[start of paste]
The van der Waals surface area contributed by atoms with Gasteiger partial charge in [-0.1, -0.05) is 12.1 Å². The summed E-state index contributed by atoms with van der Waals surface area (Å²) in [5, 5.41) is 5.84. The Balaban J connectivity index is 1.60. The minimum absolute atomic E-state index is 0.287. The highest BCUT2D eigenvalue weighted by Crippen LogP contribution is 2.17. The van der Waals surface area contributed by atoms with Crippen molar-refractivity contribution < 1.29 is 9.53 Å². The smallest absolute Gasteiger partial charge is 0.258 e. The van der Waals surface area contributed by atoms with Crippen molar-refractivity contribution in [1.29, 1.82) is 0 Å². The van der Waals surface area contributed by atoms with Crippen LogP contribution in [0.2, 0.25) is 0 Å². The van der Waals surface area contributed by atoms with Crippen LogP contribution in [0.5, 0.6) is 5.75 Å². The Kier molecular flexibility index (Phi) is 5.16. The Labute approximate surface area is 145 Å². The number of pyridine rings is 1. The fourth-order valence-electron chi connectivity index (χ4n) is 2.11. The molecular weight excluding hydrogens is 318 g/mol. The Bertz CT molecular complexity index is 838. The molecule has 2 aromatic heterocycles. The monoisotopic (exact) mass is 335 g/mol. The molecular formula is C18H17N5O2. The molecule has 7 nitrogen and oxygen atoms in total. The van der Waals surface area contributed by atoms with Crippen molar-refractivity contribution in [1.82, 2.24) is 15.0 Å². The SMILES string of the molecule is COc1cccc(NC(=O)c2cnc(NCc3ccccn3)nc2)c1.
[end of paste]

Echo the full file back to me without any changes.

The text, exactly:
The van der Waals surface area contributed by atoms with Gasteiger partial charge in [-0.1, -0.05) is 12.1 Å². The summed E-state index contributed by atoms with van der Waals surface area (Å²) in [5, 5.41) is 5.84. The Balaban J connectivity index is 1.60. The minimum absolute atomic E-state index is 0.287. The highest BCUT2D eigenvalue weighted by Crippen LogP contribution is 2.17. The van der Waals surface area contributed by atoms with Crippen molar-refractivity contribution < 1.29 is 9.53 Å². The smallest absolute Gasteiger partial charge is 0.258 e. The van der Waals surface area contributed by atoms with Crippen molar-refractivity contribution in [1.29, 1.82) is 0 Å². The van der Waals surface area contributed by atoms with Crippen LogP contribution in [0.2, 0.25) is 0 Å². The van der Waals surface area contributed by atoms with Crippen LogP contribution in [0.5, 0.6) is 5.75 Å². The Kier molecular flexibility index (Phi) is 5.16. The Labute approximate surface area is 145 Å². The number of pyridine rings is 1. The fourth-order valence-electron chi connectivity index (χ4n) is 2.11. The molecular weight excluding hydrogens is 318 g/mol. The Bertz CT molecular complexity index is 838. The molecule has 2 aromatic heterocycles. The monoisotopic (exact) mass is 335 g/mol. The molecular formula is C18H17N5O2. The molecule has 7 nitrogen and oxygen atoms in total. The van der Waals surface area contributed by atoms with Crippen molar-refractivity contribution in [1.82, 2.24) is 15.0 Å². The SMILES string of the molecule is COc1cccc(NC(=O)c2cnc(NCc3ccccn3)nc2)c1.